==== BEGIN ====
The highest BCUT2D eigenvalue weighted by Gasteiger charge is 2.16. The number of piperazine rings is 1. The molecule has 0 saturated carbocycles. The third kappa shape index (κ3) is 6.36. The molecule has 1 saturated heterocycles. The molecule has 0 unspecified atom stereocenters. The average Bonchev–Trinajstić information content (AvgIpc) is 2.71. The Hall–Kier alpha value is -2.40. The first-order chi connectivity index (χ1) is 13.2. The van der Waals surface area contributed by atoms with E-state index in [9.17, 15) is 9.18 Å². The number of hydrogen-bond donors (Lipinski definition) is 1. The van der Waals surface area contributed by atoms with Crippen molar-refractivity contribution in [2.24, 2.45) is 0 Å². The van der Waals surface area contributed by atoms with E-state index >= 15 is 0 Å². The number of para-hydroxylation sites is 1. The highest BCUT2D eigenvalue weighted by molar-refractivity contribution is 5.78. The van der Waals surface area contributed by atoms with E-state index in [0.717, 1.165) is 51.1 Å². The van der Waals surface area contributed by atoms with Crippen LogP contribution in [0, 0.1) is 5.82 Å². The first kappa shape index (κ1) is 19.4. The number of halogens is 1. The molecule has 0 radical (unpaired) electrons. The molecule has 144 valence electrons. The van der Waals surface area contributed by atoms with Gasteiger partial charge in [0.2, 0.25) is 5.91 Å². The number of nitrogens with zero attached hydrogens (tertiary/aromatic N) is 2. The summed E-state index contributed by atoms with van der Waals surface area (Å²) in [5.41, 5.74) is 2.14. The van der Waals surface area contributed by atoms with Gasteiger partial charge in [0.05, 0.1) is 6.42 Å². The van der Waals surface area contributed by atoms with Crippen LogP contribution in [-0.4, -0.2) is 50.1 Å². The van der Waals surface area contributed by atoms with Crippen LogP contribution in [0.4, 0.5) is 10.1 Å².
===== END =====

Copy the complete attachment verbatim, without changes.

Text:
The highest BCUT2D eigenvalue weighted by Gasteiger charge is 2.16. The number of piperazine rings is 1. The molecule has 0 saturated carbocycles. The third kappa shape index (κ3) is 6.36. The molecule has 1 saturated heterocycles. The molecule has 0 unspecified atom stereocenters. The average Bonchev–Trinajstić information content (AvgIpc) is 2.71. The Hall–Kier alpha value is -2.40. The first-order chi connectivity index (χ1) is 13.2. The van der Waals surface area contributed by atoms with E-state index in [9.17, 15) is 9.18 Å². The number of hydrogen-bond donors (Lipinski definition) is 1. The van der Waals surface area contributed by atoms with Crippen molar-refractivity contribution in [2.24, 2.45) is 0 Å². The van der Waals surface area contributed by atoms with E-state index >= 15 is 0 Å². The number of para-hydroxylation sites is 1. The highest BCUT2D eigenvalue weighted by molar-refractivity contribution is 5.78. The van der Waals surface area contributed by atoms with E-state index in [0.717, 1.165) is 51.1 Å². The van der Waals surface area contributed by atoms with Crippen LogP contribution in [0, 0.1) is 5.82 Å². The first kappa shape index (κ1) is 19.4. The number of halogens is 1. The molecule has 0 radical (unpaired) electrons. The molecule has 144 valence electrons. The van der Waals surface area contributed by atoms with Gasteiger partial charge in [0.2, 0.25) is 5.91 Å². The number of nitrogens with zero attached hydrogens (tertiary/aromatic N) is 2. The summed E-state index contributed by atoms with van der Waals surface area (Å²) in [5.41, 5.74) is 2.14. The van der Waals surface area contributed by atoms with Gasteiger partial charge in [0.05, 0.1) is 6.42 Å². The van der Waals surface area contributed by atoms with Crippen LogP contribution in [-0.4, -0.2) is 50.1 Å². The van der Waals surface area contributed by atoms with Crippen LogP contribution in [0.4, 0.5) is 10.1 Å².